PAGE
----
It really is a calamity
The damages that the untimely snowfall wreaked last week across the valley is huge. Not only was the horticulture and agriculture sector on the receiving end but the infrastructure too suffered a massive dent.
In various areas of south Kashmir dozens of villages are still reeling under total darkness as the power sector has suffered huge damages to transmission lines besides the towers carrying these transmission lines.
The story is no different on the farming side as well. The apple industry suffered massive loses which trade experts claim are more than 900 crore. Apart from this the future growth of the industry has also suffered as hundreds of orchards suffered massive damage resulting in damage to the crop, besides a reduced harvest in the years to come.
So far the government has not committed on providing any relief to the farmers or growers but the clamor for a bailout is gaining momentum with every passing day. The government though is still assessing the damage however, a long term policy to tackle such calamities needs to be worked out.
Right now the government should work out declaring the recent devastation of orchards across Kashmir, as calamity to pave way for enhanced compensation to the affected growers.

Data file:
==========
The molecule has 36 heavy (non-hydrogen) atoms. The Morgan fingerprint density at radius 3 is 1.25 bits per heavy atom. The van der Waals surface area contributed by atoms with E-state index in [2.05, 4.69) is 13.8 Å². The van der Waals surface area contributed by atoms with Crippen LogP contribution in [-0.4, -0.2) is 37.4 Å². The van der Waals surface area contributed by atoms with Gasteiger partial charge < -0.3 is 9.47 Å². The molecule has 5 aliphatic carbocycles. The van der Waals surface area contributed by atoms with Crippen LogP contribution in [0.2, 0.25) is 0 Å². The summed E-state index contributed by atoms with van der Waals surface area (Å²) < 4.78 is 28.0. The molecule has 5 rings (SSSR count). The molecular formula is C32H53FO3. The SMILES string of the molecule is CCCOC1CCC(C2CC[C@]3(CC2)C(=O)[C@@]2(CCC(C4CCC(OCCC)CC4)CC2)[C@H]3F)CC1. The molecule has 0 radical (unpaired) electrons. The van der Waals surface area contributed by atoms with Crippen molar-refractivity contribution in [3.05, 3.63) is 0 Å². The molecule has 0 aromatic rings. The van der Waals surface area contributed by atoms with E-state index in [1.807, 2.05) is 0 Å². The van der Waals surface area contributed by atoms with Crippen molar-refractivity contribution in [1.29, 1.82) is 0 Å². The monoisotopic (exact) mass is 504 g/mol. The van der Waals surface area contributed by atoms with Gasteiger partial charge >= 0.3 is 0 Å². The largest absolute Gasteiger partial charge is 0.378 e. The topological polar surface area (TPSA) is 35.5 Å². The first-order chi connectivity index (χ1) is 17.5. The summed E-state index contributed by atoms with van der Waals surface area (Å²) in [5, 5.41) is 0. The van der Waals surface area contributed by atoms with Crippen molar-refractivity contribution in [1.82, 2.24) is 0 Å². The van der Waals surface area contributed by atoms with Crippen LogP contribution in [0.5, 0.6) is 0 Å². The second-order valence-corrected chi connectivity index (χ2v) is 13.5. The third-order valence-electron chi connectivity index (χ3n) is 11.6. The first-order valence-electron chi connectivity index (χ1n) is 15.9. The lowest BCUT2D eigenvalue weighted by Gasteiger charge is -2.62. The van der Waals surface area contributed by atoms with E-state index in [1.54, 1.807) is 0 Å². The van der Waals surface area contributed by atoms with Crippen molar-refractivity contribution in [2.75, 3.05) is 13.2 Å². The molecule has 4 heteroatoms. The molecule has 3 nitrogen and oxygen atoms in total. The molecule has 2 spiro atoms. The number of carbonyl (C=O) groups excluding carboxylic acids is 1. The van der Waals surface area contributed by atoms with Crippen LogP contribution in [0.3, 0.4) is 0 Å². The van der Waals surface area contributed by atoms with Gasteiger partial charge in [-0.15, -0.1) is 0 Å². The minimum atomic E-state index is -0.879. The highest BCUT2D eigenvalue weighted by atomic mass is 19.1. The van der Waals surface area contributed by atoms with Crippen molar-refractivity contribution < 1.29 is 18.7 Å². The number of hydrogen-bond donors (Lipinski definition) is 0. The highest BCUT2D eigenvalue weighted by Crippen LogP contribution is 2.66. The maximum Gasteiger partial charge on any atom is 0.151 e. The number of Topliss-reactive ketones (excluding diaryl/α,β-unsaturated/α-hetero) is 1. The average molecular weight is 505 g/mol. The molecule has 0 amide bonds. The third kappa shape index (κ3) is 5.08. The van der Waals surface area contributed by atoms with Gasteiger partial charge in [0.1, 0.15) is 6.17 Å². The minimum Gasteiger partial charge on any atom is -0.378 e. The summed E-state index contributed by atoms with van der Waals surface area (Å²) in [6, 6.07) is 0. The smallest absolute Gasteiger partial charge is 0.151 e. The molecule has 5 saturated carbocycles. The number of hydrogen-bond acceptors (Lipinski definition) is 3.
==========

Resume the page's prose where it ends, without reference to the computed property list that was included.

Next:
Horticulture industry is one of the major contributors to the economy of the state. The government therefore needs to work out a long term policy on the issue. The apple needs to be brought under category of perennial crop so that a special compensation can be provided to get the growers back into the trade with a fresh zeal and enthusiasm.
Notably, under the existing state disaster response fund (SDRF) and national disaster response fund (NDRF) norms, the growers are eligible to compensation in the range of Rs 6,800 to Rs 18,000 under different categories for per-hectare of land for different variety of crops, including perennial.
However, this won’t be even fitting into the proverbial ‘peanuts compensation’ slogan. Kashmir has around 1,44,825 hectare land under apple cultivation. While the horticulture department has maintained that orchards across the Valley suffered damage during last week’s snowfall, it has said the exact quantum of damage would be known only after getting reports from all districts within a week’s time.
However, preliminary surveys have pointed out that the damage is around 40 percent across the board and it is high time that the government steps in and announces the last weeks tragedy as a natural calamity.
On an average the annual apple production in Kashmir is 17 lakh metric ton. As per economic survey report of 2017, apples worth Rs 6,500 crore were exported from the Valley to other states.
This makes the industry one of the topmost sectors contributing towards the growth of the state and also generating employment avenues for the young and the old for almost the whole year. This sector cannot be ignored and the government needs to think likewise.